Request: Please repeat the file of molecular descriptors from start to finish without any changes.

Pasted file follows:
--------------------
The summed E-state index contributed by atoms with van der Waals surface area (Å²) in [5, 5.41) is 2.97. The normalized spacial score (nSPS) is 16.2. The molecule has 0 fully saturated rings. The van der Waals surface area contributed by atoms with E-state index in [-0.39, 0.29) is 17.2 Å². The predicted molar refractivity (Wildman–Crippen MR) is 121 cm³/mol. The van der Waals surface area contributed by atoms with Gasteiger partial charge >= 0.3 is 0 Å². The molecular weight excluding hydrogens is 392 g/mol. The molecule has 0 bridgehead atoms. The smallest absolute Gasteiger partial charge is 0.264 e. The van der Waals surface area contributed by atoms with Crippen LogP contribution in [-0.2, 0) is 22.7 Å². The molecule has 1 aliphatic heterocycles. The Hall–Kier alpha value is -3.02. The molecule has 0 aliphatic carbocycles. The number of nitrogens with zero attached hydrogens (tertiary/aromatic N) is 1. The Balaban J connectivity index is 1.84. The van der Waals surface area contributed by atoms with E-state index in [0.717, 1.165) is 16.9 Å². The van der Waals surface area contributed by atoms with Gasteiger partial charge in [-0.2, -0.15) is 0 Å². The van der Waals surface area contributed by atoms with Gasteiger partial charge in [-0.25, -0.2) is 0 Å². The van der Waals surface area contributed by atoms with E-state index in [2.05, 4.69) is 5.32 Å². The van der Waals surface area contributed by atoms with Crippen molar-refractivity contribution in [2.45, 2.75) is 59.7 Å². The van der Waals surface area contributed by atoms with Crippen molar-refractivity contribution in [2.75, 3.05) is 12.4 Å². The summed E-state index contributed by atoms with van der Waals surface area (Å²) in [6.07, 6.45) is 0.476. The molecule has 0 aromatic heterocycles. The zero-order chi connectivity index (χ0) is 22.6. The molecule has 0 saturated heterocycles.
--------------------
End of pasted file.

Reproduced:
The summed E-state index contributed by atoms with van der Waals surface area (Å²) in [5, 5.41) is 2.97. The normalized spacial score (nSPS) is 16.2. The molecule has 0 fully saturated rings. The van der Waals surface area contributed by atoms with E-state index in [-0.39, 0.29) is 17.2 Å². The predicted molar refractivity (Wildman–Crippen MR) is 121 cm³/mol. The van der Waals surface area contributed by atoms with Gasteiger partial charge >= 0.3 is 0 Å². The molecular weight excluding hydrogens is 392 g/mol. The molecule has 0 bridgehead atoms. The smallest absolute Gasteiger partial charge is 0.264 e. The van der Waals surface area contributed by atoms with Crippen LogP contribution in [-0.2, 0) is 22.7 Å². The molecule has 1 aliphatic heterocycles. The Hall–Kier alpha value is -3.02. The molecule has 0 aliphatic carbocycles. The number of nitrogens with zero attached hydrogens (tertiary/aromatic N) is 1. The Balaban J connectivity index is 1.84. The van der Waals surface area contributed by atoms with E-state index in [0.717, 1.165) is 16.9 Å². The van der Waals surface area contributed by atoms with Gasteiger partial charge in [-0.2, -0.15) is 0 Å². The van der Waals surface area contributed by atoms with Gasteiger partial charge in [-0.25, -0.2) is 0 Å². The van der Waals surface area contributed by atoms with E-state index in [2.05, 4.69) is 5.32 Å². The van der Waals surface area contributed by atoms with Crippen molar-refractivity contribution in [2.45, 2.75) is 59.7 Å². The van der Waals surface area contributed by atoms with Crippen molar-refractivity contribution in [2.75, 3.05) is 12.4 Å². The summed E-state index contributed by atoms with van der Waals surface area (Å²) in [6.07, 6.45) is 0.476. The molecule has 0 aromatic heterocycles. The zero-order chi connectivity index (χ0) is 22.6. The molecule has 0 saturated heterocycles.